Understanding American Movie Ratings – What Each Movie Rating Means

Now that you know that the actual movie rating will look like, whether on the DVD box (usually on the back, near the bottom), or on the movie preview or poster, let’s take a look at each rating and explain what each one means. Since you are probably in the care of younger children, it will be pretty easy to decide what is and is not appropriate. It is when you get into the pre-teen and teen years that gray areas can exist. Be sure to always check with the parent before showing or taking children in your care to any movie, film or performance.

Now, to the meaning of each rating. As I told you in my last blog, each and every movie is given a rating. The rating is actually decided by a panel of parents, but that is for another day.

The first and easiest rating to understand is the rating G for General Audiences. This is a film which allows admittance of all ages. This is not to say it is necessarily a children’s film, but it is to say there is no nudity, sex scenes or drug use and that it “contains nothing… that would offend parents whose younger children view the motion picture.” (Source: http://www.mpaa.org/ratings/what-each-rating-means)

Next is the PG Parental Guidance Suggested rating. This is a film which requires some conversation and discussion with parents before taking any child to see it. Although no drug use is shown in a PG film, there may be brief scenes containing nudity, profanity or violence which make some PG movies inappropriate for younger viewers. Parents should definitely make the decision if they want their children exposed to the more mature films often seen in PG rated movies.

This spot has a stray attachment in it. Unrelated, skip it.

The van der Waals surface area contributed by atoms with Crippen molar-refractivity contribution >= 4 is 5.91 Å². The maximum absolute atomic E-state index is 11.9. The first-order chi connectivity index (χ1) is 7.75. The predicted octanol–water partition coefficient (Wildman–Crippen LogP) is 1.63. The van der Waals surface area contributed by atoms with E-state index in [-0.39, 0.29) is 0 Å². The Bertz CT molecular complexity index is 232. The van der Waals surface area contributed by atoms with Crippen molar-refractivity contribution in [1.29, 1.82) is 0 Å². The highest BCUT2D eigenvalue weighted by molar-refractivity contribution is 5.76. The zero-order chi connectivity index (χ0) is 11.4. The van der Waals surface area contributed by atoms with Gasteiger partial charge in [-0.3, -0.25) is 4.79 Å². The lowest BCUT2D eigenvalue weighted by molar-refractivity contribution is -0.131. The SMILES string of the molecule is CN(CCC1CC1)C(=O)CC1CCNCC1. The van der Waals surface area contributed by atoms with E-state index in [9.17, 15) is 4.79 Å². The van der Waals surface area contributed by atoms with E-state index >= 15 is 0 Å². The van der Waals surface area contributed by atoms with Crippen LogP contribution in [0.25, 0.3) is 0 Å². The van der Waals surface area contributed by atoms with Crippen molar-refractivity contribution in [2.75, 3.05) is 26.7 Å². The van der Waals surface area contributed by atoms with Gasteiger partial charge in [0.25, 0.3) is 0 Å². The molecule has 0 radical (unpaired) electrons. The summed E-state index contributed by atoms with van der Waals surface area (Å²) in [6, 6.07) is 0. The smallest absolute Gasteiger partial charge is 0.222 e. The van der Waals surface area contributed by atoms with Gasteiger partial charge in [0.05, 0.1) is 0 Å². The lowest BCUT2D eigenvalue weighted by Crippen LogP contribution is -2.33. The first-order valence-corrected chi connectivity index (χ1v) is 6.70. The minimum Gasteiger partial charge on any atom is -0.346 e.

PG-13 is a rating which should give one greater caution, particularly for viewers under age thirteen. PG-13 is a gray area, in my opinion, between the usually acceptable PG rating and the adults-only R rating. It allows a single use of harsher, sexually-derived words as an expletive. It allows a greater degree of adult theme, violence, nudity, sensuality and language than the PG movie, but not quite to the level of the Restricted, or R rating. Parents must be consulted about the appropriateness of PG-13 movies, no matter the age of the child!

The first adult-only rating in America is R-Restricted. This means a movie is generally not appropriate for children 17 and under, and theatres will not allow admittance to children 17 and under without being accompanied by an adult or guardian. Parents and caregivers are strongly urged to consider the R-Restricted rating as a warning that the movie will contain adult themes, sexually-oriented nudity, drug abuse and intense violence. Please do not bring children or teens to view R rated movies!

The last rating you may see in theatres or on DVD boxes is the NC-17 rating, which means no children will be allowed admittance under any conditions because the movie has been deemed to have one or more elements of adult theme, violence, sex, drug abuse or any behaviors parents consider off-limits to kids. An NC-17 rating does not automatically mean a film is obscene or pornographic, but simply inappropriate for children 17 and under.

I hope this has been helpful to you, and brief enough that you can understand the basics of choosing movies with appropriate ratings to view with your Host Family children! Happy movie marathon!

Make 2013 your year for a cultural child care experience! Visit us at http://www.goaupair.com for complete program details.

My name is Joan Lowell, the Go Au Pair LAR (Local Area Rep) for the Providence area.

You can apply now at http://hostfamilies.goaupair.com/host-family-application.aspx or contact me at jlowell@goaupair.com or at 401-309-1925 for more information.

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